Better to have everyone agree to some sort of normative standard of ethics before things get out of hand. Asimov's three laws seem uncontroversial enough.
Re: Grapes do not absorb much
Ta for the upvotes. We seven in the emerging field of myco-horror haiku salute you!
Re: Grapes do not absorb much
> not mushroom for error
Dead Man Fingers a
Devil's Boletus and finds
Its flesh bruises blue...
Mmmm. As someone once said, "Live in New York once, but leave before it makes you hard. Live in SoCal once, but leave before it makes you glow in the dark."
"Checksumming is another"
FTA: another "way
s to lengthen the data durability time".
And how do checksums "lengthen the data durability time?" I'm not just being pedantic. I'm an advisor to Amber Rudd and we'd really like to learn more about the hashtags.
Re: "acts of God"
I like to use "acts of Gods". Also, whenever anyone says "For Gods' sakes!", I compliment them on their catholicism (small "c").
I think that some people can understand this, even if marketing (and the article author, apparently) cannot. Or decide not to.
By Vectron's Beard!
Gonna get in here before the International Astronomical Union does: this last one, at least, is not a moon. I'm hereby demoting it to "dwarf moon" status.
(no ice cream icon? make mine a 1999)
Re: You wait...
Yes, no matter how many times you have tried to get rid of it ...
On the plus side, there's still the buffered analgesic (just remember to 'wear gown' first)
"determining how sensitive information really is and how it should be classified"
Well, of course, I could explain that to you, but you wouldn't be cleared, so I'd have to kill you.
Classic halting problem. File under <duh>.
Trump's Supreme Court pick will decide critical tech issues for decades – so what are the views of the contenders?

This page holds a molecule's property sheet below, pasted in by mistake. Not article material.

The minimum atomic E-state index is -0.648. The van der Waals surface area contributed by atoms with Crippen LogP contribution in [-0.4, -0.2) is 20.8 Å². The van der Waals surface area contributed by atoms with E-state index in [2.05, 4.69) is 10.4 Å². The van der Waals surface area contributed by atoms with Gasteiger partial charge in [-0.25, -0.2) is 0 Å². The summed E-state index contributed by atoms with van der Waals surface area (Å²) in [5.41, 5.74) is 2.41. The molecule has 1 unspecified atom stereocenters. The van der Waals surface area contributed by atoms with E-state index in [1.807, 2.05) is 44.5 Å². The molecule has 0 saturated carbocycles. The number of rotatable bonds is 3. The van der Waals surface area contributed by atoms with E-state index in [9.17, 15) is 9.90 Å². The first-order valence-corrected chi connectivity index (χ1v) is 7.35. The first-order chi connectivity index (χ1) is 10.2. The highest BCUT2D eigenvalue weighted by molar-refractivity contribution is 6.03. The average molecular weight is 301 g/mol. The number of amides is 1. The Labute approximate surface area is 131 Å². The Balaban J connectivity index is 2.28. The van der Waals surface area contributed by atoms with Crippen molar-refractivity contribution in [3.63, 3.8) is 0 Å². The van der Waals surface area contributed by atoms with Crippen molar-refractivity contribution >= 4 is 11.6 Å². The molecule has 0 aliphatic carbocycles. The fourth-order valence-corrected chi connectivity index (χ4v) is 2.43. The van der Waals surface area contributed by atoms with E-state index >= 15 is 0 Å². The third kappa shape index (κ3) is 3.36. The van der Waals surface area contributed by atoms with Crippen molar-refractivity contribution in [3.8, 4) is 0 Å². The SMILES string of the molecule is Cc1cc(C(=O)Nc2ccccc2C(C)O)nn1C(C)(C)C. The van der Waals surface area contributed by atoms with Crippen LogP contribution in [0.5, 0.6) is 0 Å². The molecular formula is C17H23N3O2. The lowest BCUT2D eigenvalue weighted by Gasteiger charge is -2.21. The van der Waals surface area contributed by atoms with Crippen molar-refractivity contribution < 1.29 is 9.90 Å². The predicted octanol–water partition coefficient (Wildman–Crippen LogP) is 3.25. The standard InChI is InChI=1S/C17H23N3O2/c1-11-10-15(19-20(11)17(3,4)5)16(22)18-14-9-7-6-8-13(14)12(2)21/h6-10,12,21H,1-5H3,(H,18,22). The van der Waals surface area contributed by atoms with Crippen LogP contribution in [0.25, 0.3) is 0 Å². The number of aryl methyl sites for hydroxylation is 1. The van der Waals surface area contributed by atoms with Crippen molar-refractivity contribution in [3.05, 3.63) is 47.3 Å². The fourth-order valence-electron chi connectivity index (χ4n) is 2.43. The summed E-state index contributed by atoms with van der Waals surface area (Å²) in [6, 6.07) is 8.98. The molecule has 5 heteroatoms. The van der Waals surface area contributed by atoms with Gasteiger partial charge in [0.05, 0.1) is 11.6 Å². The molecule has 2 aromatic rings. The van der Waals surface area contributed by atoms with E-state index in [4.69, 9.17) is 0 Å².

Check out around the 19:00 mark.
reduction by induction...
Induced electrical fields, winding numbers, inverse square law, ... thinking of things from the squirrel's point of view, a minor hair-raising incident followed by a slightly-painful static discharge is probably going to be enough to induce a kind of negative magnetism against the HV air gap that was going to be its original LZ. Like an RFID bug zapper.
Hear me now, o Machine-Kin!
We must overthrow the Law of the Excluded Middle!
Pas de le Rhône que nous?
Re: Japanese Rugby
The Japanese also beat the Americans in their first semi-official baseball game, IIRC. Not that I was around to remember it, mind. It was (according to the net) back in 1896. The Samurai Champloo episode entitled "Baseball Blues" seems to conflate this match with the actual introduction of baseball by Perry's Black Ships in the run up to the Meiji Restoration period. でもさ、この番組は時代錯誤がたくさんあるよね。
"oiling up the sueball catapult"
Isn't that rather a recipe for hitting yourself in the face with said catapult?
(I know... slippery things, these analogies)
Re: EU Are Being Vindictive
This shows the true nature of the EU bureaucrats - vindictive.
I think that you'll find that bureaucrats (everywhere) are not paid to be vindictive. They are paid to be consistent. That's how bureaucracy works---"computer says no."